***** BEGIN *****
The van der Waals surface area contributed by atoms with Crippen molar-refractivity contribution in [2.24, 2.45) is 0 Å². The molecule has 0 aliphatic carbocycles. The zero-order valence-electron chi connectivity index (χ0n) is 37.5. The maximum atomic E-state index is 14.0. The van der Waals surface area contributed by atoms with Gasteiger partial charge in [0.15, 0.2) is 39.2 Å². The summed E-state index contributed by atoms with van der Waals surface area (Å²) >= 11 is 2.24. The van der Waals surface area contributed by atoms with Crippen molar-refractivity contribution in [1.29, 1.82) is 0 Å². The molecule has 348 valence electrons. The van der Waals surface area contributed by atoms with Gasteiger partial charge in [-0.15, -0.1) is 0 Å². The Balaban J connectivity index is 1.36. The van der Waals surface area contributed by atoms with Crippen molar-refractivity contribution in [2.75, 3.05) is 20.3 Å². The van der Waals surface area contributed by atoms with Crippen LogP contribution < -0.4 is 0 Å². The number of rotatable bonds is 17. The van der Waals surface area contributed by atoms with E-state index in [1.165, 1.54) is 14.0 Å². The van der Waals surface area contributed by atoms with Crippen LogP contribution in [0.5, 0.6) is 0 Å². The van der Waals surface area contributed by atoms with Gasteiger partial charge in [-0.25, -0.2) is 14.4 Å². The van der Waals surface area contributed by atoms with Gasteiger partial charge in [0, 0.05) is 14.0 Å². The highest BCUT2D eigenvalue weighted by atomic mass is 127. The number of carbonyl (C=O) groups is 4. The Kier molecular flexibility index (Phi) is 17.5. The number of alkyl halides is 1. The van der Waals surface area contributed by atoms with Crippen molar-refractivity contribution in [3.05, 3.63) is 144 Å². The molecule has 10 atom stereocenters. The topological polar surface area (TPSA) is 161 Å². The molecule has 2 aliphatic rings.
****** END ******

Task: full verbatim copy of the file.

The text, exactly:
The van der Waals surface area contributed by atoms with Crippen molar-refractivity contribution in [2.24, 2.45) is 0 Å². The molecule has 0 aliphatic carbocycles. The zero-order valence-electron chi connectivity index (χ0n) is 37.5. The maximum atomic E-state index is 14.0. The van der Waals surface area contributed by atoms with Gasteiger partial charge in [0.15, 0.2) is 39.2 Å². The summed E-state index contributed by atoms with van der Waals surface area (Å²) >= 11 is 2.24. The van der Waals surface area contributed by atoms with Crippen molar-refractivity contribution in [1.29, 1.82) is 0 Å². The molecule has 348 valence electrons. The van der Waals surface area contributed by atoms with Gasteiger partial charge in [-0.15, -0.1) is 0 Å². The Balaban J connectivity index is 1.36. The van der Waals surface area contributed by atoms with Crippen molar-refractivity contribution in [2.75, 3.05) is 20.3 Å². The van der Waals surface area contributed by atoms with Crippen LogP contribution < -0.4 is 0 Å². The number of rotatable bonds is 17. The van der Waals surface area contributed by atoms with E-state index in [1.165, 1.54) is 14.0 Å². The van der Waals surface area contributed by atoms with Crippen LogP contribution in [0.5, 0.6) is 0 Å². The van der Waals surface area contributed by atoms with Gasteiger partial charge in [-0.25, -0.2) is 14.4 Å². The van der Waals surface area contributed by atoms with Gasteiger partial charge in [0, 0.05) is 14.0 Å². The highest BCUT2D eigenvalue weighted by atomic mass is 127. The number of carbonyl (C=O) groups is 4. The Kier molecular flexibility index (Phi) is 17.5. The number of alkyl halides is 1. The van der Waals surface area contributed by atoms with Crippen molar-refractivity contribution in [3.05, 3.63) is 144 Å². The molecule has 10 atom stereocenters. The topological polar surface area (TPSA) is 161 Å². The molecule has 2 aliphatic rings.